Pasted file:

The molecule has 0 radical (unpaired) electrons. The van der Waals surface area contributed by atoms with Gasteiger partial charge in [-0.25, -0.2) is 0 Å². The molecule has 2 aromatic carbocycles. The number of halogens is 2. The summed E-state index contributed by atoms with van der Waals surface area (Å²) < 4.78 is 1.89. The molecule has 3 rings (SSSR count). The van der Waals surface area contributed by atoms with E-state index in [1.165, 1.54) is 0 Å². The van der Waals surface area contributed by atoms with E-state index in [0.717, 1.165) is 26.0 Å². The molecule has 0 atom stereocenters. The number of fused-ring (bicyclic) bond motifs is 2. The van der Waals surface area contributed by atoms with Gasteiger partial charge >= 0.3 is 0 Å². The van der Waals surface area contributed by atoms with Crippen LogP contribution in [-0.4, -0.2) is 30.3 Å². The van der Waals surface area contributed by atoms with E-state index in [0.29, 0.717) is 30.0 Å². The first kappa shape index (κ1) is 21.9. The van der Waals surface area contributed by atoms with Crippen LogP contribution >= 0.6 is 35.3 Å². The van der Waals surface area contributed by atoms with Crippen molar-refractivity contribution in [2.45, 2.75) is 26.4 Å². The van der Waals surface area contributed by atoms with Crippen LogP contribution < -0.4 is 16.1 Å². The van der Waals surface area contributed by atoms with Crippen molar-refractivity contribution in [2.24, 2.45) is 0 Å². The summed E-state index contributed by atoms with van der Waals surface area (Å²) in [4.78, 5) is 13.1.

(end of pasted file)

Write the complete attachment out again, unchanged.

The molecule has 0 radical (unpaired) electrons. The van der Waals surface area contributed by atoms with Gasteiger partial charge in [-0.25, -0.2) is 0 Å². The molecule has 2 aromatic carbocycles. The number of halogens is 2. The summed E-state index contributed by atoms with van der Waals surface area (Å²) < 4.78 is 1.89. The molecule has 3 rings (SSSR count). The van der Waals surface area contributed by atoms with E-state index in [1.165, 1.54) is 0 Å². The van der Waals surface area contributed by atoms with E-state index in [0.717, 1.165) is 26.0 Å². The molecule has 0 atom stereocenters. The number of fused-ring (bicyclic) bond motifs is 2. The van der Waals surface area contributed by atoms with Gasteiger partial charge >= 0.3 is 0 Å². The van der Waals surface area contributed by atoms with Crippen LogP contribution in [-0.4, -0.2) is 30.3 Å². The van der Waals surface area contributed by atoms with E-state index in [0.29, 0.717) is 30.0 Å². The first kappa shape index (κ1) is 21.9. The van der Waals surface area contributed by atoms with Crippen LogP contribution >= 0.6 is 35.3 Å². The van der Waals surface area contributed by atoms with Crippen molar-refractivity contribution in [2.45, 2.75) is 26.4 Å². The van der Waals surface area contributed by atoms with Crippen LogP contribution < -0.4 is 16.1 Å². The van der Waals surface area contributed by atoms with Crippen molar-refractivity contribution in [2.24, 2.45) is 0 Å². The summed E-state index contributed by atoms with van der Waals surface area (Å²) in [4.78, 5) is 13.1.